Descendants of UC Hastings College of the Law's founder sued California on Tuesday to block a scheduled name change that was signed into law by Gov. Gavin Newsom last month.
The state's first law school was founded by Serranus Clinton Hastings in 1878 after he served as the first chief justice on the California Supreme Court. But in 2020, a commission report explained how Hastings arrived in California during the Gold Rush, paid for and promoted expeditions in the Eden and Round Valleys of Northern California that resulted in the deaths and displacement of hundreds of Yuki Indians, whose land he later took for himself.
Hastings donated $100,000 in gold coins to the state to establish the law school in San Francisco and required that the college bear his name in perpetuity and one of his relatives sit on the board of directors.
While the law school's board of directors voted to change its name in 2021, it was bound by law to the conditions set during the school's establishment. Circumventing those contractual obligations would require legislative action, according to lawmakers.
On Sept. 23, Newsom signed into law Assembly Bill 1936, which allowed California to sever its ties from Hastings' legacy and allow the school to change its name to UC College of the Law, San Francisco. The bill was co-sponsored by Assemblymembers Phil Ting, D-San Francisco, and James Ramos, D-Highland, who is the first Native American elected to the state assembly.
"AB 1936 ensures that the history and suffering of the Yuki and Round Valley people are not dismissed," Ramos said in a written statement. "This is a critical step toward healing a traumatic history and rectifying wrongs."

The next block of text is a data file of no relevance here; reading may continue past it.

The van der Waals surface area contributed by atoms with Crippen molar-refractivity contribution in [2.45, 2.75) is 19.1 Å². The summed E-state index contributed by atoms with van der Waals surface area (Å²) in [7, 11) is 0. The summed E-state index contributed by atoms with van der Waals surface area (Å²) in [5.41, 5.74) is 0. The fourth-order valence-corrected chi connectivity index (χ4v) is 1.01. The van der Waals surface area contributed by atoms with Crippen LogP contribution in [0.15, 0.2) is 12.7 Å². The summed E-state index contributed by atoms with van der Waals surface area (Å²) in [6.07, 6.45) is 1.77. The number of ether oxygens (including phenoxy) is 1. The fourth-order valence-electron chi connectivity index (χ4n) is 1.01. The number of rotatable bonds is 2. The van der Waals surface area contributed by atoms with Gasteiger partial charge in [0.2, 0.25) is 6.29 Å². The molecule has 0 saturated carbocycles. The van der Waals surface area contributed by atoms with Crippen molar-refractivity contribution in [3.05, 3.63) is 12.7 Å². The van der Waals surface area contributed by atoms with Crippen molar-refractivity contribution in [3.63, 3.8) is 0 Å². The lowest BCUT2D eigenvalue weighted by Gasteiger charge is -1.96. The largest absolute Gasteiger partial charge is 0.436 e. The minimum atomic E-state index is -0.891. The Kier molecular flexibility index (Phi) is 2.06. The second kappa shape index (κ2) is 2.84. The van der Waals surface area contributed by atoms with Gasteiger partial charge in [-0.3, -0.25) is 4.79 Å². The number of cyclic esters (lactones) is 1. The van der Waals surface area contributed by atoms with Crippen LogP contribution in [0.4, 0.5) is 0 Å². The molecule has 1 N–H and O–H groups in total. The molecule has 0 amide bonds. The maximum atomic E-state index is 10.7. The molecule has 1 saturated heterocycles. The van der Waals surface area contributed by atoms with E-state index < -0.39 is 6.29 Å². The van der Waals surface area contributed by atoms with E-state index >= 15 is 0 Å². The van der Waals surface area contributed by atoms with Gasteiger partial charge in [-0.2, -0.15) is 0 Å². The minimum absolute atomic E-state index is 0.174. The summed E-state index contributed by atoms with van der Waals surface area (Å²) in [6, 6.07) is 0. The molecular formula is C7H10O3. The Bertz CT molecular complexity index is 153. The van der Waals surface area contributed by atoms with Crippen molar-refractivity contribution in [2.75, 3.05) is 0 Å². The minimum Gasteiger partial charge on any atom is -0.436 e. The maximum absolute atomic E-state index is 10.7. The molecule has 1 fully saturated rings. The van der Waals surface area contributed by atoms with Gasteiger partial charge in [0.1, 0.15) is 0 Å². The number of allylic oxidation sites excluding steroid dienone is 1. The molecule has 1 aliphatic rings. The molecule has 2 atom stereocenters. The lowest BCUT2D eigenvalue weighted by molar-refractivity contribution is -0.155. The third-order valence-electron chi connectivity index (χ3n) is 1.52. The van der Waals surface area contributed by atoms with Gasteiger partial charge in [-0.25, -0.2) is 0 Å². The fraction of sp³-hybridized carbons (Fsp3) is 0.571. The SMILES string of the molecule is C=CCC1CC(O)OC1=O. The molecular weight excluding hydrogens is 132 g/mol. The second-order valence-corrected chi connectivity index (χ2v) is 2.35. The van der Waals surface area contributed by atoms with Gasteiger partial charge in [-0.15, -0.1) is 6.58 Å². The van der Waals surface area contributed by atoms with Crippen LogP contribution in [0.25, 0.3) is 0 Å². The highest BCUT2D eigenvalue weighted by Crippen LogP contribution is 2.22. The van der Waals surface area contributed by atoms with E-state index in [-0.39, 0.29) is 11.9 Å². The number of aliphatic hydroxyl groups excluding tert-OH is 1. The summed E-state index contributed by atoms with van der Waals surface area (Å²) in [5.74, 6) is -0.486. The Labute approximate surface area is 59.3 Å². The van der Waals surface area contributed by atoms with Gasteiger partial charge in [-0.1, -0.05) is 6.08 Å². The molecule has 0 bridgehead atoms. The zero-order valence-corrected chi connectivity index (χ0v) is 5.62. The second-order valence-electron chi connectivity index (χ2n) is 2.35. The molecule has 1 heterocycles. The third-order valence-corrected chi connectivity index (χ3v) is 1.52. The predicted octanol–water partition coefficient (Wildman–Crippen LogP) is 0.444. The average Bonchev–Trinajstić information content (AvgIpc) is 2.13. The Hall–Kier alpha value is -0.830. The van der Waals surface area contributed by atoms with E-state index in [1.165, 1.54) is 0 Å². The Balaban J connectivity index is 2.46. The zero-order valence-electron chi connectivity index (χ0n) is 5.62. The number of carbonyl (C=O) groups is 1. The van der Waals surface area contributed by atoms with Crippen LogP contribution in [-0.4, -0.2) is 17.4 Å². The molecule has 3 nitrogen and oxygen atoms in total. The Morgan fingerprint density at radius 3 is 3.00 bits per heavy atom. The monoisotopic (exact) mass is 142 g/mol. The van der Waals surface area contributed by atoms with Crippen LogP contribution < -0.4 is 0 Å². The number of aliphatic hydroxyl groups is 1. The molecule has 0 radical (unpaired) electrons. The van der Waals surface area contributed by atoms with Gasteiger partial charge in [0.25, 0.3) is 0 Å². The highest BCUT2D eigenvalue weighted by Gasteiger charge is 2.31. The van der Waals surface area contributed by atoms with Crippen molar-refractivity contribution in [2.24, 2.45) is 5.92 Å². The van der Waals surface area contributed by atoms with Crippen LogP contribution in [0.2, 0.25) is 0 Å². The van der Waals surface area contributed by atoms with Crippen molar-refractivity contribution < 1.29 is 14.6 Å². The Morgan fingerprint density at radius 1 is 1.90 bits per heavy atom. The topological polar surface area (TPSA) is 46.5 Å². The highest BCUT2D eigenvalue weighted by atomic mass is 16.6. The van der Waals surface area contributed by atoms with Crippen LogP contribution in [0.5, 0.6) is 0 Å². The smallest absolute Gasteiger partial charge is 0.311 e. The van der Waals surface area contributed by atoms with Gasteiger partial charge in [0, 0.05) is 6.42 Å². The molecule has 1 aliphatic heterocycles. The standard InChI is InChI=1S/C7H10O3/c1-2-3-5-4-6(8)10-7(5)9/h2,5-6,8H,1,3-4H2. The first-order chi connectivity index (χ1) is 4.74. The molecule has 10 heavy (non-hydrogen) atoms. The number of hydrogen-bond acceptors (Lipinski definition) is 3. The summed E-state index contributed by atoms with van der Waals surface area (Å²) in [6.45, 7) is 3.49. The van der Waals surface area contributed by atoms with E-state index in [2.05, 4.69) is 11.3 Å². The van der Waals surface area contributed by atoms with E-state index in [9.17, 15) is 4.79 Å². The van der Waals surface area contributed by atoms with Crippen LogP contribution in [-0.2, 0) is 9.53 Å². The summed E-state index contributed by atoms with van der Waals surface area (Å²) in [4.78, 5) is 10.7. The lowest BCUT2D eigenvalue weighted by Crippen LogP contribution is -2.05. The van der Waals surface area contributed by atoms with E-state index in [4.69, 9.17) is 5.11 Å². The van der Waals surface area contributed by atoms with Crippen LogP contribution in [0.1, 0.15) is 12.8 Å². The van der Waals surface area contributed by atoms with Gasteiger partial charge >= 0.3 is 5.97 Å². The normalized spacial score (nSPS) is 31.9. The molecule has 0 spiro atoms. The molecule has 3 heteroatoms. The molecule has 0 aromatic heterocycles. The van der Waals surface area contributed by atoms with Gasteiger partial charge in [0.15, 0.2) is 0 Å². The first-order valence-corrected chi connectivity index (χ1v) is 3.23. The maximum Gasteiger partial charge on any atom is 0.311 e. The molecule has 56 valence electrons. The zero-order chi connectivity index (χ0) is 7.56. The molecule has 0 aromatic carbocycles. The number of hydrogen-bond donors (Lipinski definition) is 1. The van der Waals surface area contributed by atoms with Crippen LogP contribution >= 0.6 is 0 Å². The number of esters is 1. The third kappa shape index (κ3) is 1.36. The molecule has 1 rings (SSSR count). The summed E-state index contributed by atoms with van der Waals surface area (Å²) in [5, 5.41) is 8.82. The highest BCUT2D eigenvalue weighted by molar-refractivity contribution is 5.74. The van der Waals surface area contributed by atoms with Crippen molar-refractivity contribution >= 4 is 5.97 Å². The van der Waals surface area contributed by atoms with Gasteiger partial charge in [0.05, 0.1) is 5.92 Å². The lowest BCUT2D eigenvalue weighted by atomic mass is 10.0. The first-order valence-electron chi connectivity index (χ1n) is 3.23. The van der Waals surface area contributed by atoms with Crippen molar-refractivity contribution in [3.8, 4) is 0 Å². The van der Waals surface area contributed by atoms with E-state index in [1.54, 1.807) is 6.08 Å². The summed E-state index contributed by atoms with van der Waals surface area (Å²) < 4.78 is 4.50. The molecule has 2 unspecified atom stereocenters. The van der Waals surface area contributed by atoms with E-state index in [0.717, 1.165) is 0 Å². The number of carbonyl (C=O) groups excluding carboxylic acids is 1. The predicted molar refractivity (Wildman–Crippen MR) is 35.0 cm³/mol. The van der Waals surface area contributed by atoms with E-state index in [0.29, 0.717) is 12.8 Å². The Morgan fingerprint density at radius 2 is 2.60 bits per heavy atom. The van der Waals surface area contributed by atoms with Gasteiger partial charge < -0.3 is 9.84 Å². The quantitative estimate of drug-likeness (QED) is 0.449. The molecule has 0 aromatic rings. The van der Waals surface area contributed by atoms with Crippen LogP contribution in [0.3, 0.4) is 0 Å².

But on Tuesday, Hastings' descendants sued the state in San Francisco Superior Court, the law school and its board of directors, claiming the state is obligated to honor its contract with Hastings and the state's actions "heaps scorn and punishment upon S.C. Hastings, his descendants, and indeed, by association, upon all of the tens of thousands of Hastings law graduates living and deceased."
The lawsuit was filed by the alumni under the name of the Hastings College Conservation Committee. They were joined by Stephen Hastings Breeze and several other relatives. They are represented by the Dhillon Law Group and the Berkeley-based law firm Michael Yamamoto.
The family disputes Serranus Hastings was responsible or involved in atrocities against Native Americans by financially supporting raids from state-run militia groups that sought to drive away tribes.
"While AB 1936 convicts Serranus Hastings of killing Native Americans in the court of public opinion, this is false," Scott Hastings Breeze said in a written statement.